Supplementary memorandum by the Department
for Transport, Local Government and the Regions (PRF 35D)
1. Following the Secretary of State's appearance
before the Transport Sub-Committee on 14 November, the Clerk of
the Committee wrote to the Department's Parliamentary Clerk on
21 and 23 November seeking answers to a number of questions that
Members had not had time to raise and clarification concerning
the Secretary of State's evidence in relation to RenewCo. This
memorandum provides a response to both letters.
The SRA reviewed each of the passenger rail franchises
in the light of the Department's draft directions and guidance
and the draft franchising policy statement and made its recommendations
to the Secretary of State at the end of August. When will the
Department respond to those recommendations and announce what
the exact combination of long and short-term franchises will be?
2. We expect that the SRA will set out its
proposed way forward in relation to existing franchises, for both
the immediate and the longer term, in its Strategic Plan. It will
in particular show which franchises may be suitable for early
replacement or extension. The proposed way forward will of course
be subject to change in the light of negotiations with train operators
and other bidders for franchises, and of any other relevant change
In view of the flaws in the existing approach
to franchise replacement, how can the Department be confident
that the new, long-term contracts, where Heads of Terms have been
agreed, will be awarded to the operators that submitted the best
3. We are satisfied that the SRA has agreed
Heads of Terms for the replacement Chiltern, South Central and
South West franchises with, in each case, the operator which offered
the best bid. In each case the bidding process was competitive
and the criteria for selection reflected the requirements of affordability
and value for money; and each of the successful bids will offer
early benefits to passengers. The proposed changes in the approach
to franchise replacement will not affect the criteria on which
a successful bid is selected, though it is hoped that they will
make the process more manageable for bidders and the SRA, and
will provide additional clarity to bidders about the benefits,
which the SRA is seeking to secure.
Even with the provisions made under section 54
of the Railways Act 1993, Great North Eastern Railway says that
it will be unable to introduce new rolling stock with only a two-year
franchise extension. What action is being taken to address this
4. The aim of extending GNER's existing
franchise for two years would be to secure early additional benefits
for passengers, including in relation to rolling stock. The terms
of any extension are, however, a matter for commercial negotiation
between the SRA and GNER.
How will the doubts that remain about the ability
of Railtrack's successor to secure a BBB credit rating be addressed?
5. It is for the Administrator to put a
proposal for a transfer scheme before the Secretary of State based
on propositions he, the Administrator, has received and evaluated.
The guidelines published by the Secretary of State on 31 October
specify that any bidder should be able to demonstrate that their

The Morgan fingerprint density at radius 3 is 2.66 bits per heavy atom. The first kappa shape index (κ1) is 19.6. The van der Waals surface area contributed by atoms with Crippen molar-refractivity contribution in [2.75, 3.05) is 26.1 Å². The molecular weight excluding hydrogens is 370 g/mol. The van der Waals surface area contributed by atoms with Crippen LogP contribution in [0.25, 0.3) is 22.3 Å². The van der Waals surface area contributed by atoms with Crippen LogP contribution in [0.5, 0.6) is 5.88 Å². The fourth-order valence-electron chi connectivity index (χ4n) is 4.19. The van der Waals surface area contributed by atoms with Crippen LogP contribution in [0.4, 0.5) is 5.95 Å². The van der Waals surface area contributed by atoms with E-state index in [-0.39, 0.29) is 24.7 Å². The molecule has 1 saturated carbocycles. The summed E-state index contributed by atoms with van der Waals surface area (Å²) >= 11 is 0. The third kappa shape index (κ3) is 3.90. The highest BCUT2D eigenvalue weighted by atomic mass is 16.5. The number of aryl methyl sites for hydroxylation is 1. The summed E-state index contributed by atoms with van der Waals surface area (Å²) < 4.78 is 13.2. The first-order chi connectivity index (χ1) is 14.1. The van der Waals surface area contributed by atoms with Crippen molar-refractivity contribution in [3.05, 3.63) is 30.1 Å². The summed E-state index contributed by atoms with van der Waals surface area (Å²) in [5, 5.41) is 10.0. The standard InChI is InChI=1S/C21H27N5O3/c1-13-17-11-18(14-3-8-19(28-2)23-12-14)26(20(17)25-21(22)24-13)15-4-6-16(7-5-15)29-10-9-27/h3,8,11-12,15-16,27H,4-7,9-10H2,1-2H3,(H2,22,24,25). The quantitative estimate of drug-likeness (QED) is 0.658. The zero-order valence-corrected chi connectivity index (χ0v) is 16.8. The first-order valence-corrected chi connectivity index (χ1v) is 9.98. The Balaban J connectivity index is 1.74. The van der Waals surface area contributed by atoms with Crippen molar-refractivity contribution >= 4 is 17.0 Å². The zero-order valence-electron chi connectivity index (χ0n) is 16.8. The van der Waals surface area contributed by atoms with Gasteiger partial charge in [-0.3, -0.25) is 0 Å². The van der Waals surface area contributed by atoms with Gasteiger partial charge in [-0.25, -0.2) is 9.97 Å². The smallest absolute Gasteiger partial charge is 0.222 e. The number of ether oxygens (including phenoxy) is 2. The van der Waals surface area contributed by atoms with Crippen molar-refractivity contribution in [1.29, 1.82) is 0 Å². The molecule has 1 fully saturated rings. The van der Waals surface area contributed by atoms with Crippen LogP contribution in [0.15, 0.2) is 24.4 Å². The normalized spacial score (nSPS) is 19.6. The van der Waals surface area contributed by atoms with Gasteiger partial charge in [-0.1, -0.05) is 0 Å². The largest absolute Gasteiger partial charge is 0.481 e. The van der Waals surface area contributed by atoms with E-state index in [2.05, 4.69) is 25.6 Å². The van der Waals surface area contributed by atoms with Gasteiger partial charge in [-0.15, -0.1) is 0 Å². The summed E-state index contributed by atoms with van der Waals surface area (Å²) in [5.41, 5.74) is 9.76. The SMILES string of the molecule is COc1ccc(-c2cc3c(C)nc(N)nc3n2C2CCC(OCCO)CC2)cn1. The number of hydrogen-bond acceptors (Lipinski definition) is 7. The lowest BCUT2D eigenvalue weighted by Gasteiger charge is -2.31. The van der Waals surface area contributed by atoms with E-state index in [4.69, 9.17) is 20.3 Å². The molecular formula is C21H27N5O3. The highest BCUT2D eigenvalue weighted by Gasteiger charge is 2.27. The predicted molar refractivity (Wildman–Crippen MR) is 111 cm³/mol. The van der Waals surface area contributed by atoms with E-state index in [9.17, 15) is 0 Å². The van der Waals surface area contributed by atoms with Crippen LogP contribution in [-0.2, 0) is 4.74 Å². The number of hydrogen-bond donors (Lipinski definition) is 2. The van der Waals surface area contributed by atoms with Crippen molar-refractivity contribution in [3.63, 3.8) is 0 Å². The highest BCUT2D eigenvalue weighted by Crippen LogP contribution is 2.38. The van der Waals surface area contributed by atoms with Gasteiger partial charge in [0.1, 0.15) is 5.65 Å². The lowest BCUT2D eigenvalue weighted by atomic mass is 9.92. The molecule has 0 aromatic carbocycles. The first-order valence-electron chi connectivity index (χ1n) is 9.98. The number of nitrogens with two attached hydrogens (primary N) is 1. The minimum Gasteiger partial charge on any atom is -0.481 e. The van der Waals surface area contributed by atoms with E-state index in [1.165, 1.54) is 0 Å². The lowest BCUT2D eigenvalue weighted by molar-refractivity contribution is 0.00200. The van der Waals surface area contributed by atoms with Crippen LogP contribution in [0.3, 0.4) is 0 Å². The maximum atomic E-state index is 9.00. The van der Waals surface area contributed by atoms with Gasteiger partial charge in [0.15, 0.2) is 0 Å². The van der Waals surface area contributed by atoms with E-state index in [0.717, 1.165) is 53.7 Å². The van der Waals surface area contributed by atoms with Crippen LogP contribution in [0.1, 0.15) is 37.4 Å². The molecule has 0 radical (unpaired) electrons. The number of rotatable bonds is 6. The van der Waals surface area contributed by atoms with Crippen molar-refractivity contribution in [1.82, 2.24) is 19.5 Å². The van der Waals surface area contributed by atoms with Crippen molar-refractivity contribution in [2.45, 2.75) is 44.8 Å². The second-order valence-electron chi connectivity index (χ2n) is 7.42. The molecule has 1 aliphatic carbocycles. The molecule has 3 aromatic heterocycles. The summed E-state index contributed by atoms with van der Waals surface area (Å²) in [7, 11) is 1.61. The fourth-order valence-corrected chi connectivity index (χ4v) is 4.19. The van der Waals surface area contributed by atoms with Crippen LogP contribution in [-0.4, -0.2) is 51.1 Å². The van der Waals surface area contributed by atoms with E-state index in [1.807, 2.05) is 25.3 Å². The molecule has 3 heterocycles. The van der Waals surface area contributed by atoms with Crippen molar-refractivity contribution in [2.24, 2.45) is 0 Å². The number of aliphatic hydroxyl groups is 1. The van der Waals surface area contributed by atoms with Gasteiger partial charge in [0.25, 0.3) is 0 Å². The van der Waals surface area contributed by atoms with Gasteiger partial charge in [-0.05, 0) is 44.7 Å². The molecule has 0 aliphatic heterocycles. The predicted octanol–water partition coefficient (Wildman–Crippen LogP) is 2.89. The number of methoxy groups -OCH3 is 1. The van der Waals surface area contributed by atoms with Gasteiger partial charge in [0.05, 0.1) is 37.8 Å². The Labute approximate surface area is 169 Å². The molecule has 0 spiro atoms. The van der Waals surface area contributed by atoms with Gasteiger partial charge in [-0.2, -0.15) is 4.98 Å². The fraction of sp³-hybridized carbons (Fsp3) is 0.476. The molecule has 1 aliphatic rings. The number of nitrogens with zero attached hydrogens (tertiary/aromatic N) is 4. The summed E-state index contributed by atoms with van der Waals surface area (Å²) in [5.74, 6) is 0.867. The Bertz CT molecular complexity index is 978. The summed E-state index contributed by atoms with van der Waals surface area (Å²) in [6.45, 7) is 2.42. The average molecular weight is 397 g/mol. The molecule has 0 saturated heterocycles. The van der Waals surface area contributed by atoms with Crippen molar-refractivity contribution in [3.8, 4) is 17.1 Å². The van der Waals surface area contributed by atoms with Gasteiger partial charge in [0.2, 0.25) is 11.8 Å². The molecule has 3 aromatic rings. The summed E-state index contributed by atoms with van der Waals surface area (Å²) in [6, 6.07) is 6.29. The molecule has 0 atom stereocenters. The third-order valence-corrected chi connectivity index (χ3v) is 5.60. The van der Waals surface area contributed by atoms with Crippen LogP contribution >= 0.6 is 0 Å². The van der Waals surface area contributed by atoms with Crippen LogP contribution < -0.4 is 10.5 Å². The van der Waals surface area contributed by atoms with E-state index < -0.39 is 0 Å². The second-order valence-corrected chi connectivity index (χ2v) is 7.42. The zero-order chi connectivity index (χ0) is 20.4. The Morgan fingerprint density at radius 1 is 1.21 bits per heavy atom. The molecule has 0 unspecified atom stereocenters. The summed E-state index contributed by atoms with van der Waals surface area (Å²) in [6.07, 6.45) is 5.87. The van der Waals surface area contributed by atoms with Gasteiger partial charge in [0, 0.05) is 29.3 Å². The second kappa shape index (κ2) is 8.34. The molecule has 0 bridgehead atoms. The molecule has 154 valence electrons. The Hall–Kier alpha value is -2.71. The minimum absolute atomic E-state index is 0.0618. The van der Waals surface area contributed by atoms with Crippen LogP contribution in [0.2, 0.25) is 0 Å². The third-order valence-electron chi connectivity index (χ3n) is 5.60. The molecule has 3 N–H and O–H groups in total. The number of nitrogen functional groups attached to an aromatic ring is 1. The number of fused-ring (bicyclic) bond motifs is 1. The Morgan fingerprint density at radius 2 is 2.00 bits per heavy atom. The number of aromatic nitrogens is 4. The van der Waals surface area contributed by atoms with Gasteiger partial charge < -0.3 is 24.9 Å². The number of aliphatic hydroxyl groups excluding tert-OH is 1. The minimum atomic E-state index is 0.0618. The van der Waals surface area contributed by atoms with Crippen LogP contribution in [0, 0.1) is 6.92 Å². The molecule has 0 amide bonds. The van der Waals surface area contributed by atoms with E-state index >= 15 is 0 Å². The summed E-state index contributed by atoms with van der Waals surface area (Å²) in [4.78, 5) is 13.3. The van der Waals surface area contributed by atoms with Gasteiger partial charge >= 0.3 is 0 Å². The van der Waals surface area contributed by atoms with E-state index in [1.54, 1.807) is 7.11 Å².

proposal for a successor to Railtrack plc will have a sufficiently
high, investment grade, credit rating to raise the necessary finance
for its activities.
6. As far as the proposal for a Company
Limited by Guarantee is concerned, it is intended that this would,
if accepted, result in the transfer of the business of Railtrack
plc and its finance creditors' indebtedness to a new, financially
sound, vehicle. We anticipate that in practice lenders would view
the company as a very low credit risk and a sound basis for their
7. A CLG could operate with much lower risks
than Railtrack, concentrating on operating and maintaining the
infrastructure as well as undertaking small-scale renewals. It
could receive income from track access charges, property and grant,
of which some 90 per cent could be covered by stable long-term
contracts. In addition a "cushion" between the risk
of poor financial performance and debt providers could be provided
by using retained surpluses to build up a reserve and an arrangement
by which the company could, in specified circumstances access
a standby, subordinated loan facility up to a capped amount.
8. We have also reaffirmed our intention
that our proposal would, taken in the round, preserve the economic
rights of the current finance creditors in all material aspects.
Such proposals must, however, retain the flexibility to translate
some of the detailed terms and conditions of the debt into a form
that reflects the different structure and credit rating of a company
limited by guarantee.
How has the Government satisfied itself that a
BBB credit rating will be adequate to raise the private sector
capital that will be needed by Railtrack's successor?
9. In relation to the proposal for a Company
Limited by Guarantee, it will be targeting a long term credit
rating of A/A2 or higher, to reflect the financing capacity requirement
of the rail infrastructure business. This would secure a robust
balance sheet for the company and enable it to raise debt financing
in an efficient and cost-effective manner.
How will the regulatory structure of the railway
industry be revised in order to "reduce the burdens of day-to-day
interference" in the industry?
10. The principal objectives of reform of
the regulatory structure will include a reduction in the overlap
of interests between the SRA and the ORR, and a closer alignment
of the interests of Railtrack's successor and the train operating
companies. This will reduce the amount of conflict and confrontation,
and the need for regulatory interference.
How will the "self-defeating system of penalties
and compensation" imposed by the existing regulatory structure
11. The review of the regulatory structure
offers an opportunity to reform and rationalise the current SRA
and ORR incentive and performance regimes, allowing incentives
to be set in a clear and integrated manner, providing better alignment
of incentives across the industry.
What is the role of independent regulation given
that the independence could be removed by legislation if the regulator
proposed to act in a way which was contrary to Government policy?
How much assurance will "independence'"give to the financial